E-safety

 


Internet safety is important at Skelton Primary School. We believe that the internet is a fantastic resource that can help children to learn, but it is important to use it properly and safely.

At Skelton Primary School, we have learned how to use the internet safely through watching an exciting e-safety performance and these safety messages have been reinforced within the curriculum . Our digital leaders have also designed posters to remind both adults and children how to act responsibly online.


Policy

Click Here to read our E-Safety Policy


Follow our SMART rules: 5 Top Tips to stay safe online!

Safe:
Keep safe by being careful not to give out personal information when you’re chatting or posting online. Personal information includes your email address, phone number and password.

Meet:
Meeting someone you have only been in touch with online can be dangerous. Only do so with your parents’ or carers’ permission and even then only when they can be present. Remember online friends are still strangers even if you have been talking to them for a long time.

Accepting:
Accepting emails, IM messages, or opening files, images or texts from people you don’t know or trust can lead to problems – they may contain viruses or nasty messages!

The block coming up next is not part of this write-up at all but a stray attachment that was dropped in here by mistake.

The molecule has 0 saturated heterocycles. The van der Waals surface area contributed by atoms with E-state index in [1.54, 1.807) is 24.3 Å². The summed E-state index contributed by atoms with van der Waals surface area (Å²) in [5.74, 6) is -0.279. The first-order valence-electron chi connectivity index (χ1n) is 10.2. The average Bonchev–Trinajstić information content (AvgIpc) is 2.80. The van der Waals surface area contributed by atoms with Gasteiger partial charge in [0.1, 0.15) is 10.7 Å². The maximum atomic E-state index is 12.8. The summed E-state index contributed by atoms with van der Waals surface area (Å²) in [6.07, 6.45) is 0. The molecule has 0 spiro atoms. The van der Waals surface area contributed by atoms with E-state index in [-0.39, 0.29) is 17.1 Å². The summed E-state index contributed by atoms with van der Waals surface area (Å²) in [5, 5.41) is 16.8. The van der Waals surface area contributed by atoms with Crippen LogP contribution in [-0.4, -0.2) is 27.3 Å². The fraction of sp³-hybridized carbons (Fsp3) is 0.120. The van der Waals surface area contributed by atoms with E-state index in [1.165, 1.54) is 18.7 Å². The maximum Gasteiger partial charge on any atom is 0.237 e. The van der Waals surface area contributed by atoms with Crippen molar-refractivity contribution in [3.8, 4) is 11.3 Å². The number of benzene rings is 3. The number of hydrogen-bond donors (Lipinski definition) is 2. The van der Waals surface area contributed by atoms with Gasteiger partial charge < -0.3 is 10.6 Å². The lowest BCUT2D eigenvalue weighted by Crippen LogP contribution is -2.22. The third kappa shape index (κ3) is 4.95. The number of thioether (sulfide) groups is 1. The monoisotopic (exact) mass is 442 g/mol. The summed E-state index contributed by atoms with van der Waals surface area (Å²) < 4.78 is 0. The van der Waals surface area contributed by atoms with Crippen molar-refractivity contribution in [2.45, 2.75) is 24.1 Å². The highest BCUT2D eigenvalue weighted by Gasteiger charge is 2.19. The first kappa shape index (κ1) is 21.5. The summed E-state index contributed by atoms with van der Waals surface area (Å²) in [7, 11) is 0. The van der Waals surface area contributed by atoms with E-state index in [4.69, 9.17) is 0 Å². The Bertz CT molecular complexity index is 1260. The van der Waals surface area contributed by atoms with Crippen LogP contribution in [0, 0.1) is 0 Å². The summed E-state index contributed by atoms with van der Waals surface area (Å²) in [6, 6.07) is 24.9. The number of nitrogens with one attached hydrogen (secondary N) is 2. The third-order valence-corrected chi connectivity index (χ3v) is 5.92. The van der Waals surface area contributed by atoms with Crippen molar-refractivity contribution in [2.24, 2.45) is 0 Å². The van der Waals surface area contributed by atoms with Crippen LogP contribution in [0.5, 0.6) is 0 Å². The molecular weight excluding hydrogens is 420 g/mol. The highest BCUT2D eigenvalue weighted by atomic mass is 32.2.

Reliable:
Someone online might lie about who they are and information on the internet may not be true. Always check information by looking at other websites, in books, or with someone who knows. If you like chatting online it’s best to only chat to your real world friends and family.

Tell:
Tell a parent, carer or a trusted adult if someone, or something, makes you feel uncomfortable or worried, or if you or someone you know is being bullied online.


E-Safety Games


Our Advice

Our Children have some useful hints & tips for keeping safe online.


Resources

Apps Putting Children At Risk
Kidsmart
Childnet Resources
UK Safer Internet Center
Parent Info


How-to Guides

Skelton Primary School acknowledge that children must be at least 13 to register on most social networking websites and, therefore, do not expect children attending the school to be accessing social networking.
Age limits are there to keep children safe so as parents, you shouldn’t feel pressurised into letting younger children join social networking websites.